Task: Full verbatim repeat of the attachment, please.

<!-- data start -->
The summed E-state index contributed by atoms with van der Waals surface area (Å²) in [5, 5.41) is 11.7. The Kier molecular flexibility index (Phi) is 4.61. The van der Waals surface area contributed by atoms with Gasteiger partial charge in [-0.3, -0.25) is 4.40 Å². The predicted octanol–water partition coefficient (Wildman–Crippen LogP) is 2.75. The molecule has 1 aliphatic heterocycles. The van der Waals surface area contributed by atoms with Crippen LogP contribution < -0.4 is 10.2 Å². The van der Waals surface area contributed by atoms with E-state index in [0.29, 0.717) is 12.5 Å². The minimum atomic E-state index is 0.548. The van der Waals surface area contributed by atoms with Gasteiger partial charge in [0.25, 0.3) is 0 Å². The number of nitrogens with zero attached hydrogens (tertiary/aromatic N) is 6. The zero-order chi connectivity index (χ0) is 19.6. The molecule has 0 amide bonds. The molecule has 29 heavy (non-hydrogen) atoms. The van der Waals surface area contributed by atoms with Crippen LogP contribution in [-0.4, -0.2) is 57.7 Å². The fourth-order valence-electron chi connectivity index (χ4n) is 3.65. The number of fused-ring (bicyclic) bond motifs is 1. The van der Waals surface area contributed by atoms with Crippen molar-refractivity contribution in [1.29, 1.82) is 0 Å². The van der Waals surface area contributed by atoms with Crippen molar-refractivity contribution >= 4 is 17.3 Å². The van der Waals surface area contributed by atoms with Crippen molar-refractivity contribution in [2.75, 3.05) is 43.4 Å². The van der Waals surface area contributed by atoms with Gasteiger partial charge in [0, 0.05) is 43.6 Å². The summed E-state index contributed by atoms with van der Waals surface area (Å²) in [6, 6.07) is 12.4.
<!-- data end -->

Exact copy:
The summed E-state index contributed by atoms with van der Waals surface area (Å²) in [5, 5.41) is 11.7. The Kier molecular flexibility index (Phi) is 4.61. The van der Waals surface area contributed by atoms with Gasteiger partial charge in [-0.3, -0.25) is 4.40 Å². The predicted octanol–water partition coefficient (Wildman–Crippen LogP) is 2.75. The molecule has 1 aliphatic heterocycles. The van der Waals surface area contributed by atoms with Crippen LogP contribution < -0.4 is 10.2 Å². The van der Waals surface area contributed by atoms with E-state index in [0.29, 0.717) is 12.5 Å². The minimum atomic E-state index is 0.548. The van der Waals surface area contributed by atoms with Gasteiger partial charge in [0.25, 0.3) is 0 Å². The number of nitrogens with zero attached hydrogens (tertiary/aromatic N) is 6. The zero-order chi connectivity index (χ0) is 19.6. The molecule has 0 amide bonds. The molecule has 29 heavy (non-hydrogen) atoms. The van der Waals surface area contributed by atoms with Crippen LogP contribution in [-0.4, -0.2) is 57.7 Å². The fourth-order valence-electron chi connectivity index (χ4n) is 3.65. The number of fused-ring (bicyclic) bond motifs is 1. The van der Waals surface area contributed by atoms with Crippen molar-refractivity contribution in [1.29, 1.82) is 0 Å². The van der Waals surface area contributed by atoms with Crippen molar-refractivity contribution >= 4 is 17.3 Å². The van der Waals surface area contributed by atoms with Crippen molar-refractivity contribution in [2.75, 3.05) is 43.4 Å². The van der Waals surface area contributed by atoms with Gasteiger partial charge in [0, 0.05) is 43.6 Å². The summed E-state index contributed by atoms with van der Waals surface area (Å²) in [6, 6.07) is 12.4.